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Few traditions are more American than freedom of speech and the right to
Americans who oppose the Cheney-Bush junta demonstrate sanity, not cowardice.
In the current national climate, the notion that Washington might learn
from the experience of former Soviet leaders Nikita Khrushchev or
Mikhail Gorbachev would strike most as ludicrous.
It is agonizingly difficult to write about one's hometown as it drowns
in flames and suffocates with smoke.
Victor Navasky's Naming Names (Hill & Wang) was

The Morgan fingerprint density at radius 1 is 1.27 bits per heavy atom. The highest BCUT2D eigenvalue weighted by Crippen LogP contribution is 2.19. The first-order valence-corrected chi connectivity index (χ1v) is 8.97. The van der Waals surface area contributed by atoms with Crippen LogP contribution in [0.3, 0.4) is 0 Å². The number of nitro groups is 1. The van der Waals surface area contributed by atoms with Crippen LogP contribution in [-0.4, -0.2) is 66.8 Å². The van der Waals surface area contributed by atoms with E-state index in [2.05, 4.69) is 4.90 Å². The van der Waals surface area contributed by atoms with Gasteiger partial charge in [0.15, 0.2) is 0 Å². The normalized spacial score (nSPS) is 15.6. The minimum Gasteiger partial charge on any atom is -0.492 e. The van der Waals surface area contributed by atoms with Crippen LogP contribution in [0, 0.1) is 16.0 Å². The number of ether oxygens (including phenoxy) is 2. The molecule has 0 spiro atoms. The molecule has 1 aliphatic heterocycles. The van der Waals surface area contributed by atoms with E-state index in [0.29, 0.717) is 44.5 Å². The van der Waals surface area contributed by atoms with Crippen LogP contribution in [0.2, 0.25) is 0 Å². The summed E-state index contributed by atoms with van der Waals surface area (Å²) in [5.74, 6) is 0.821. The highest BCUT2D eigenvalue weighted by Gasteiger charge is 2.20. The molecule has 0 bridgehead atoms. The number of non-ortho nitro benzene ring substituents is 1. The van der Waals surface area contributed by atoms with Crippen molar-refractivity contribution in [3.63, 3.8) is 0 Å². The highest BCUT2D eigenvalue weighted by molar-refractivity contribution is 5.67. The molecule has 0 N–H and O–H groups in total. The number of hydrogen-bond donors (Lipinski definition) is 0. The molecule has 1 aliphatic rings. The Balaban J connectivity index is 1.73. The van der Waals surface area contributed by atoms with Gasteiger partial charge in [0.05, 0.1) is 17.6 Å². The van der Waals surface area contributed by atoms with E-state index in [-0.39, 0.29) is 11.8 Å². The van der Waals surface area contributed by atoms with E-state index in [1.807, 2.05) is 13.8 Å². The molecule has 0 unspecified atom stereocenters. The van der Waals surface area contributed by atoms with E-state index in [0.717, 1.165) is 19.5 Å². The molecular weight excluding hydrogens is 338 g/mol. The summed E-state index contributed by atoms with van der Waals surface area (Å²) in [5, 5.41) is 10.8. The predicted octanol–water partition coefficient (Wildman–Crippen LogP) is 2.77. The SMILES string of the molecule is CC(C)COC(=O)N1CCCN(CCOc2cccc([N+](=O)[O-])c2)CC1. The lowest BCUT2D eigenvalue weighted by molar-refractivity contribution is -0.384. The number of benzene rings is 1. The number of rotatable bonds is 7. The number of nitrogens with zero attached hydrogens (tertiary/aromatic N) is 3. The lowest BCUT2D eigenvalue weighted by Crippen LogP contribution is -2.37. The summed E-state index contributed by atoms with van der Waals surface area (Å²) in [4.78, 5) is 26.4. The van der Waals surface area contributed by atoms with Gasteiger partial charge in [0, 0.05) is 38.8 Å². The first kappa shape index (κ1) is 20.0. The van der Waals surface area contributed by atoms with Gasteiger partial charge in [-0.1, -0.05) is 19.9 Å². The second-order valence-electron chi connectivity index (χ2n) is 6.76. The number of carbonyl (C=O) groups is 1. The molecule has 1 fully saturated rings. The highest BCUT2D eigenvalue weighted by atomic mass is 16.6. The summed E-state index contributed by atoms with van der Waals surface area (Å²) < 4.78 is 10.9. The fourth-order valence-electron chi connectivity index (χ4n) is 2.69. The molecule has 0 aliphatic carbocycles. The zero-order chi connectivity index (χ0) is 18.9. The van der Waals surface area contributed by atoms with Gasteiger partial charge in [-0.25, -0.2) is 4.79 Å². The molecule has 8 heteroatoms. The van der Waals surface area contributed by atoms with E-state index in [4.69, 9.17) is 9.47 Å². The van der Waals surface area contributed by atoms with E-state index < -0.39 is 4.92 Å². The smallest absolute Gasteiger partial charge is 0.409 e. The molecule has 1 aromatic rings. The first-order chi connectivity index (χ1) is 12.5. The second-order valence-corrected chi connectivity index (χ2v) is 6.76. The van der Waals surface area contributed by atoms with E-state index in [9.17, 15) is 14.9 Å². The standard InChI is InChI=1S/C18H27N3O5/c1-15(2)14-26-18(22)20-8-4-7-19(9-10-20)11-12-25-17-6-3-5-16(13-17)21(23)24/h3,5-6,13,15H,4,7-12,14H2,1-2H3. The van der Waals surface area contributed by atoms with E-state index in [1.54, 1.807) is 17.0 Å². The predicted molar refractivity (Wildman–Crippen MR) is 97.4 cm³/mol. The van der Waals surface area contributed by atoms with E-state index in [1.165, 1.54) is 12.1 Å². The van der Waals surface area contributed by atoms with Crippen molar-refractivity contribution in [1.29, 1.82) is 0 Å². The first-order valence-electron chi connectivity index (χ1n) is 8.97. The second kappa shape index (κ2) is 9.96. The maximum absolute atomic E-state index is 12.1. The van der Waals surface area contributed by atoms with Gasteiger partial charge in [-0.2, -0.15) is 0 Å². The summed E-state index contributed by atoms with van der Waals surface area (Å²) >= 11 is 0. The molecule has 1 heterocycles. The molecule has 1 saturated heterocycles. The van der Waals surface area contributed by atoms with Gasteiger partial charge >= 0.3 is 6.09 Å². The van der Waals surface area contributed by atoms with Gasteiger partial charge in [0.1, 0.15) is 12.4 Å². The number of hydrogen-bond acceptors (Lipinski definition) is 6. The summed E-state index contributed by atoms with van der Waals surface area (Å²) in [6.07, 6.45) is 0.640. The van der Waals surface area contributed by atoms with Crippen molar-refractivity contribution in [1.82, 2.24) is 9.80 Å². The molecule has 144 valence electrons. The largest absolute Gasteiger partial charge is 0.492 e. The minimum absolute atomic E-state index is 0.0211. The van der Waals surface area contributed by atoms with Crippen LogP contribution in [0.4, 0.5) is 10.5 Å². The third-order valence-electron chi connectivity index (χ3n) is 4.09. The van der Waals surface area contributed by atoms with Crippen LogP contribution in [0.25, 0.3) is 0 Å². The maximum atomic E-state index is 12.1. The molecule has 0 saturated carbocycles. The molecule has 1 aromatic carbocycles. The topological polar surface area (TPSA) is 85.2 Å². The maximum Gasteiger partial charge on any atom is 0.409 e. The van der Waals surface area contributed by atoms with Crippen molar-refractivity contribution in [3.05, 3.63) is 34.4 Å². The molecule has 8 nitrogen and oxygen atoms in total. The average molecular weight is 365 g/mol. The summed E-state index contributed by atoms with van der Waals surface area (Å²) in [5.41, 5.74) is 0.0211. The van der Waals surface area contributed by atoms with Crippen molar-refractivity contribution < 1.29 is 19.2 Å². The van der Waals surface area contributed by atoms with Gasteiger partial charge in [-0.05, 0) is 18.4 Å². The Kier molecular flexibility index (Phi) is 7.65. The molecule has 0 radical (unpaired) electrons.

recently reissued in paperback with a new afterword.
The Nation announces the winners of Discovery/The Nation, the
Joan Leiman Jacobson Poetry Prize of the Unterberg Poetry Center, 92nd
This essay is excerpted from E.L. Doctorow's new book, Reporting
the Universe (Harvard).
How much, in just twenty years, Donald Revell has changed! From the
Abandoned Cities (1983), his debut volume, included a villanelle, a
sestina, rhymed sonnets and meditative terza rima.
Ever since Clark Kent first donned a pair of oversized glasses and,
somewhat improbably, hid his Superman persona from Lois Lane, questions
of identity have been a staple of the comic-book genr